Photo caption: the orphans sitting down to sing their prayers before supper (top left); cooking rice over an open fire (top right); play time (bottom left); hair shave time for 7 year old Jennie (bottom right)

We are now in Inle Lake, a 20km-long but only 5m deep expanse of water surrounded by distant, forest-covered mountains. At 900 metres above sea level, it is Myanmar's first UNESCO biosphere reserve and is home to the Intha tribe. (The government recognise 135 distinct groups in total, which are placed under eight categories of 'major national ethnic races'. There are still ethnic tensions in this country and constant skirmishes along the border with Thailand mean that this area, along with other 'sensitive' hot spots are not open to tourists).

The Intha fishing folk are renowned for the way in which they row using just one foot, the other used to balance on their long punt-like boats, whilst using their two free hands to manoeuvre their fishing line or net. Luckily our visit coincided with the Phaung-Daw U festivities, during which 5 golden Buddhas are transported from one lakeside village to another. This seems to have attracted a larger cross-section of ethnic groups than we have seen before, which are recognisable, amongst other things by the different ways in which they wear and tie their head scarves.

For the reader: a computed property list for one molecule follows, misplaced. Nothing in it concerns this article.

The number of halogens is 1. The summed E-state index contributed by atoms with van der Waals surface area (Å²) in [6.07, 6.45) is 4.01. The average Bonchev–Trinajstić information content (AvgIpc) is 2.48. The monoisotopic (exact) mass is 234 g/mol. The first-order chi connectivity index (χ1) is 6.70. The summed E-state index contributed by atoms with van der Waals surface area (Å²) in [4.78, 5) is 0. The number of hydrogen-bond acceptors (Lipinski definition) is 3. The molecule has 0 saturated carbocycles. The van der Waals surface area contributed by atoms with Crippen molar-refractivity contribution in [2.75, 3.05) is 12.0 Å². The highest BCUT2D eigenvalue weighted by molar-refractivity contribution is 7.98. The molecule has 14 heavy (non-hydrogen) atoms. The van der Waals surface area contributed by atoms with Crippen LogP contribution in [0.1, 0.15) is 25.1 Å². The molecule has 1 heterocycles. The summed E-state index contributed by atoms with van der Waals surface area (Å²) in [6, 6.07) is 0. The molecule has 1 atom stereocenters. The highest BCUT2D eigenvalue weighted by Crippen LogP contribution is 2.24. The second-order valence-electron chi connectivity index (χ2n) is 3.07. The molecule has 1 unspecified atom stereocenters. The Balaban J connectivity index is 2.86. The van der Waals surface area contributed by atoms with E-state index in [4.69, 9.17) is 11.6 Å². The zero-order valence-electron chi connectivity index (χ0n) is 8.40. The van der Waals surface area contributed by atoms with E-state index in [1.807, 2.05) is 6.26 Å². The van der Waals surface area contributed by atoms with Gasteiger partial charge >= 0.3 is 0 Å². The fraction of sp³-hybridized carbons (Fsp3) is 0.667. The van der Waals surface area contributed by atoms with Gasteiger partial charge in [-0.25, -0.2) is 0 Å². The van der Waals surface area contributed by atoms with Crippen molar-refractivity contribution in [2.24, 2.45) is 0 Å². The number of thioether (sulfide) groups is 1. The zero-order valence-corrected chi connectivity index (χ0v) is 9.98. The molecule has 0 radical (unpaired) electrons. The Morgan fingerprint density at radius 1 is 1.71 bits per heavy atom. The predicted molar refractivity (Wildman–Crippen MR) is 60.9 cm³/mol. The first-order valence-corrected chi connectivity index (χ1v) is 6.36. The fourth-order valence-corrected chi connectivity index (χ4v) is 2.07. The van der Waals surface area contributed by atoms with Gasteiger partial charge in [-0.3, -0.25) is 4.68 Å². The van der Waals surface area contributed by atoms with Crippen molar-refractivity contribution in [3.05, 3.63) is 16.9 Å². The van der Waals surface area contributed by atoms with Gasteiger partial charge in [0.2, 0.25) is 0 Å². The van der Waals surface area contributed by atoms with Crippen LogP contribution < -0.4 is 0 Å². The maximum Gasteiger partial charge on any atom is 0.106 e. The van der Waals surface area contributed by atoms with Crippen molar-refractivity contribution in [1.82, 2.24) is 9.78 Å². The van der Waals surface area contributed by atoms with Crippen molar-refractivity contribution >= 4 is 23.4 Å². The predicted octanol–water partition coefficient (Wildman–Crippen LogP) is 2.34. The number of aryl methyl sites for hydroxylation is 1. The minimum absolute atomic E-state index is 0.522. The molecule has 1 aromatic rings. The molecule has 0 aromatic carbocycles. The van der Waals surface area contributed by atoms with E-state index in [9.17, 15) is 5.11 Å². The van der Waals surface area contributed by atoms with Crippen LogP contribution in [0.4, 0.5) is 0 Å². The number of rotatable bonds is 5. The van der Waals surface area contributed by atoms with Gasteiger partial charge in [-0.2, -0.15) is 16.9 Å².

Photo caption: different ethnic head-dress styles, for example: tied at the front with two triangular ‘ears’ on each side; tied at the front with the flaps resting on the head or tied at the back.

In some, the Buddhas reside overnight, in others, less than a day. In Nyaungshwe, where we are staying, the symbolic golden stones remained for a total of three nights. They arrived on a float which was slowly hauled past us by hundreds of locals jostling to hold the rope, whilst spectators lined the streets laden with offerings such as sweets, fruits and drinks. Behind the float snaked an endless procession of aubergine-clad monks followed by hoards of schoolchildren chanting and praying.